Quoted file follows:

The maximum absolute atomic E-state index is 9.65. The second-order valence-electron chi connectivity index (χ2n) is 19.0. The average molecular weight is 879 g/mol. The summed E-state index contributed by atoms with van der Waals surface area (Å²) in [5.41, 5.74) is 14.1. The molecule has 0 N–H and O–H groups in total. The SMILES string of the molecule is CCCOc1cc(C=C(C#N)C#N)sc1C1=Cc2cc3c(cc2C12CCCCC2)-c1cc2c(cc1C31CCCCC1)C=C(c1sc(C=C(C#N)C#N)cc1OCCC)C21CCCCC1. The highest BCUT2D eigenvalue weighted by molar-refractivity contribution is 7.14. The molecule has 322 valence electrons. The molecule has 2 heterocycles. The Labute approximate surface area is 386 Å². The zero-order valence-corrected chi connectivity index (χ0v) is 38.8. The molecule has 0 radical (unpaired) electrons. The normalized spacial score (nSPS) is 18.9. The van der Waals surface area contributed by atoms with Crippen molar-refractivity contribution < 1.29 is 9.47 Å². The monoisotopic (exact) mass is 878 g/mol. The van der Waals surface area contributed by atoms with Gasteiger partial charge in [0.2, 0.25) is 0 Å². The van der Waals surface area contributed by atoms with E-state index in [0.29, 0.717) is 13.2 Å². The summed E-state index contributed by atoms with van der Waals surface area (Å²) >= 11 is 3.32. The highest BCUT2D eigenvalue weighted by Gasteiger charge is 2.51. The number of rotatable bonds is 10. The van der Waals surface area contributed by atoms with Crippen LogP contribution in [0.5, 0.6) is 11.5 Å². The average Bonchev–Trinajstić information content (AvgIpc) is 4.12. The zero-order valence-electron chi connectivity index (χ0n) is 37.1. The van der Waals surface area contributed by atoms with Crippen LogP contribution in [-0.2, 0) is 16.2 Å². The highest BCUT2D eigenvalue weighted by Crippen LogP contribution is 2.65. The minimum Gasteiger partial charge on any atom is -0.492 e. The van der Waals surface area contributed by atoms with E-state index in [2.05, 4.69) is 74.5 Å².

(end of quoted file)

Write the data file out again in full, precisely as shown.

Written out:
The maximum absolute atomic E-state index is 9.65. The second-order valence-electron chi connectivity index (χ2n) is 19.0. The average molecular weight is 879 g/mol. The summed E-state index contributed by atoms with van der Waals surface area (Å²) in [5.41, 5.74) is 14.1. The molecule has 0 N–H and O–H groups in total. The SMILES string of the molecule is CCCOc1cc(C=C(C#N)C#N)sc1C1=Cc2cc3c(cc2C12CCCCC2)-c1cc2c(cc1C31CCCCC1)C=C(c1sc(C=C(C#N)C#N)cc1OCCC)C21CCCCC1. The highest BCUT2D eigenvalue weighted by molar-refractivity contribution is 7.14. The molecule has 322 valence electrons. The molecule has 2 heterocycles. The Labute approximate surface area is 386 Å². The zero-order valence-corrected chi connectivity index (χ0v) is 38.8. The molecule has 0 radical (unpaired) electrons. The normalized spacial score (nSPS) is 18.9. The van der Waals surface area contributed by atoms with Crippen molar-refractivity contribution < 1.29 is 9.47 Å². The monoisotopic (exact) mass is 878 g/mol. The van der Waals surface area contributed by atoms with Gasteiger partial charge in [0.2, 0.25) is 0 Å². The van der Waals surface area contributed by atoms with E-state index in [0.29, 0.717) is 13.2 Å². The summed E-state index contributed by atoms with van der Waals surface area (Å²) >= 11 is 3.32. The highest BCUT2D eigenvalue weighted by Gasteiger charge is 2.51. The number of rotatable bonds is 10. The van der Waals surface area contributed by atoms with Crippen LogP contribution in [0.5, 0.6) is 11.5 Å². The average Bonchev–Trinajstić information content (AvgIpc) is 4.12. The zero-order valence-electron chi connectivity index (χ0n) is 37.1. The van der Waals surface area contributed by atoms with Crippen LogP contribution in [-0.2, 0) is 16.2 Å². The highest BCUT2D eigenvalue weighted by Crippen LogP contribution is 2.65. The minimum Gasteiger partial charge on any atom is -0.492 e. The van der Waals surface area contributed by atoms with E-state index in [2.05, 4.69) is 74.5 Å².